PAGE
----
India Embraces Full Net Neutrality As The U.S. Turns Its Back On The Concept
from the what-listening-to-the-public-looks-like dept
While the United States is busy giving the world a crash course on what telecom regulatory capture looks like, India is taking a decidedly different tack with net neutrality. Last year, the Telecom Regulatory Authority of India (TRAI) began laying the groundwork for some real, tough net neutrality rules aimed at protecting their internet markets and consumers from anti-competitive ISP behavior. Here in the States, our soon-to-be-discarded rules left some fairly gaping loopholes governing “zero rating,” which allows ISPs to impose often arbitrary and unnecessary usage caps, then exempt their own content while hindering competitors.
But when the TRAI released its net neutrality guidelines (pdf) late last month, they made it clear that the rules would not only protect against throttling, blocking, or other ham-fisted anti-competitive behavior, but would also be putting the kibosh on zero rating. In previous statements, TRAI had made it abundantly clear that ISPs consistently use artificial scarcity and usage caps to engage in anti-competitive shenanigans via this practice (a realization the FCC in the United States only made after it was too late):
“…differential tariffs result in classification of subscribers based on the content they want to access (those who want to access non-participating content will be charged at a higher rate than those who want to access participating content). This may potentially go against the principle of non-discriminatory tariff. Secondly, differential tariffs arguably disadvantage small content providers who may not be able to participate in such schemes. This may thus, create entry barriers and non-level playing field for these players stifling innovation. In addition, ISPs may start promoting their own websites/apps/service platforms by giving lower rates for accessing them.”
Indian consumers received a crash course on the downside of zero rating thanks to Facebook and its “Free Basics” program. Under the initial version of Free Basics, users obtained free access to a walled garden version of the internet, filled with Facebook-curated content. And while Facebook repeatedly tried to claim it was simply really concerned about helping poor Indian farmers, critics began to notice that Facebook was really just trying to corner the ad market. They also began to realize that letting the social media giant determine winners and losers online wasn’t a particularly smart idea.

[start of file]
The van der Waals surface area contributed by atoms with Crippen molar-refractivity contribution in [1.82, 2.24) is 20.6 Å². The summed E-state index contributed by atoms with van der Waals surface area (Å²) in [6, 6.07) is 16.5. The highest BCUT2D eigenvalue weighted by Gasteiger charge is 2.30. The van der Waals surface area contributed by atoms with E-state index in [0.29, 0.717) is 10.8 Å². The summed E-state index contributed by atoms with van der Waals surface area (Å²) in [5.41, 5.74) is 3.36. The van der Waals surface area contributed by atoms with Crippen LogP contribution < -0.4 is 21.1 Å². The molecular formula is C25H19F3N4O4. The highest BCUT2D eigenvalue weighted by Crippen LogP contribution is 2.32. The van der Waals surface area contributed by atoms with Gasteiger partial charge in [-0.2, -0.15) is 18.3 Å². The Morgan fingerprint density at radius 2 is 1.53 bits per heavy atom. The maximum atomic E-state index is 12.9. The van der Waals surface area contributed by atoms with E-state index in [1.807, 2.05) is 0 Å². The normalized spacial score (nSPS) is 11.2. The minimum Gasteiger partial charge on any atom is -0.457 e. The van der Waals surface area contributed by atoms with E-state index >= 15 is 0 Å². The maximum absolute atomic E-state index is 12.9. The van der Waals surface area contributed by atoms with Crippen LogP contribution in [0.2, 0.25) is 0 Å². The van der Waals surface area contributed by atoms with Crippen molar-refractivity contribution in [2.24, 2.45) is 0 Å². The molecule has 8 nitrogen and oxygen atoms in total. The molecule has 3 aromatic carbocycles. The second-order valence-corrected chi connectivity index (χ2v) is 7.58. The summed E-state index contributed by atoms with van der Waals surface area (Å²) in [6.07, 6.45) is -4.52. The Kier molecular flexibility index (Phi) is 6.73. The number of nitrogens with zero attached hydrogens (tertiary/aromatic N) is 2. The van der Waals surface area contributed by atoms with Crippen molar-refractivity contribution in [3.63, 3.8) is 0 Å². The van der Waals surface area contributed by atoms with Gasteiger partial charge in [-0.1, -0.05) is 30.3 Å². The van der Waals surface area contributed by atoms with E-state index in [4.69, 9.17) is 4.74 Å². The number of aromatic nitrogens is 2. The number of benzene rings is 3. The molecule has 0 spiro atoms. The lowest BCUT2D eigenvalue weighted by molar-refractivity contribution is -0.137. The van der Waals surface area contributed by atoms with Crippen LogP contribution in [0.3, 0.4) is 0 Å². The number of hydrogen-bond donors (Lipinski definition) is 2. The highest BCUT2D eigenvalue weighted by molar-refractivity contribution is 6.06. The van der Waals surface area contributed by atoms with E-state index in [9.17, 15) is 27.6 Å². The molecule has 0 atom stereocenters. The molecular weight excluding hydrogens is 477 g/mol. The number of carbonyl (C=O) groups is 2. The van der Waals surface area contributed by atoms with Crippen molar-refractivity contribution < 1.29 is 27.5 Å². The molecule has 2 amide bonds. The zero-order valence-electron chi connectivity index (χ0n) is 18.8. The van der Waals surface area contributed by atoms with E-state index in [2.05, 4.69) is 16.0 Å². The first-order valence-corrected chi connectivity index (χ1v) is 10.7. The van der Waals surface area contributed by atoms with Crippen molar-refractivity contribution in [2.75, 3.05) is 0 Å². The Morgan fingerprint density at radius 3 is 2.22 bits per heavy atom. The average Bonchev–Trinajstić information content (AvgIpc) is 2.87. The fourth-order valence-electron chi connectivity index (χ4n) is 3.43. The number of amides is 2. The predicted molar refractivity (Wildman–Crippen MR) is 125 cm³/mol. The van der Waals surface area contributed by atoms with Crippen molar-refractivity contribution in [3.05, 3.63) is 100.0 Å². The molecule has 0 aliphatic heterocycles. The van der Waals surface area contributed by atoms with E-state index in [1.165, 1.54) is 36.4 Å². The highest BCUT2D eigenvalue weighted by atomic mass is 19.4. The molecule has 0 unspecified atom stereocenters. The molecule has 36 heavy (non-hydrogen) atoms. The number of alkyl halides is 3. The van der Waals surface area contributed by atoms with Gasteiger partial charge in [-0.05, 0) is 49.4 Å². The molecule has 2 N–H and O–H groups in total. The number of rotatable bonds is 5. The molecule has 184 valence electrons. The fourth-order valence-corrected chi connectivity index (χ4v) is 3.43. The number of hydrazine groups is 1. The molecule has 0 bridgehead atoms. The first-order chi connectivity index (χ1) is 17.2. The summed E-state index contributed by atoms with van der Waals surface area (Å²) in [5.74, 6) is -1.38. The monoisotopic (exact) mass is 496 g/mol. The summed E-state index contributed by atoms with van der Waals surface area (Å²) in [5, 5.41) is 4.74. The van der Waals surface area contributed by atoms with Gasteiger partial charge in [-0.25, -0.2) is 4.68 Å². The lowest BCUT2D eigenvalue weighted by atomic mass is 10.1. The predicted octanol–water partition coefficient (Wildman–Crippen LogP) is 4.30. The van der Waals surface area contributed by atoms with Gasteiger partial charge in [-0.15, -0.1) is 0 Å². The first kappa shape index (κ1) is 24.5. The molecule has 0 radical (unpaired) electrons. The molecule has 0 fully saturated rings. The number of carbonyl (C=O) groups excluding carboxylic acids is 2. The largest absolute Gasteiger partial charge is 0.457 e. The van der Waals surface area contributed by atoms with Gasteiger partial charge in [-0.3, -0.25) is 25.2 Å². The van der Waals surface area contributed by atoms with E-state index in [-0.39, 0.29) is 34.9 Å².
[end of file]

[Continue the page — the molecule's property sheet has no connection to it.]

Facebook boss Mark Zuckerberg responded indignantly to these charges, arguing that those that didn’t like Facebook’s plan to AOL-ify the internet in India were simply enemies of the poor. But critics like the EFF persisted, noting that Facebook’s approval process not only banned sites that used encryption, but was even opposed by many content partners. Outfits like Mozilla, meanwhile, argued that if Facebook was so concerned with connecting the poor, why not pay to connect them to the actual internet and avoid any controversy?
Despite some pretty sleazy lobbying efforts by Facebook (including trying to trick users into opposing real net neutrality), Indian regulators proceeded last month to ban this and all other anti-competitive shenanigans, crafting what are now some of the toughest net neutrality rules anywhere. Not only is zero rating banned, but so are the more traditional ways ISPs try to abuse a lack of competition (throttling, outright blocking, unfair paid prioritization). Needless to say, net neutrality activists in India are thrilled that their regulators actually listened to consumers and innovators:
“The debate … that this ruling was about was essentially the same one that?s taking place in the US, about whether certain sites should be available at faster speeds,? said Nikhil Pahwa, a digital rights activist who’s been a leader in India’s fight for net neutrality. ?And the Indian regulators essentially ruled that there needs to be non-discriminating practices by [internet service providers], where they don?t give preferential treatment to one side or the other.”
Pahwa has been a vocal advocate for net neutrality in India and was a key player in getting India to stop differential pricing for data services last year.
?Net neutrality ensures that there?s free and fair competition on the internet, instead of a situation without net neutrality where the [internet service providers] pick winners,? Pahwa said, adding that ?India?s been at the forefront of this battle.”
This is all of course the polar opposite of what’s now occurring in the States, where FCC boss Ajit Pai is preparing to obliterate what were already quite modest protections by international (Japan, Canada, India, The Netherlands) standards. And, much like the record 20+ million consumers that oppose Pai’s plan, Indian Americans are equally flummoxed by FCC boss Ajit Pai’s grotesque handout to what’s potentially the least-popular industry in America.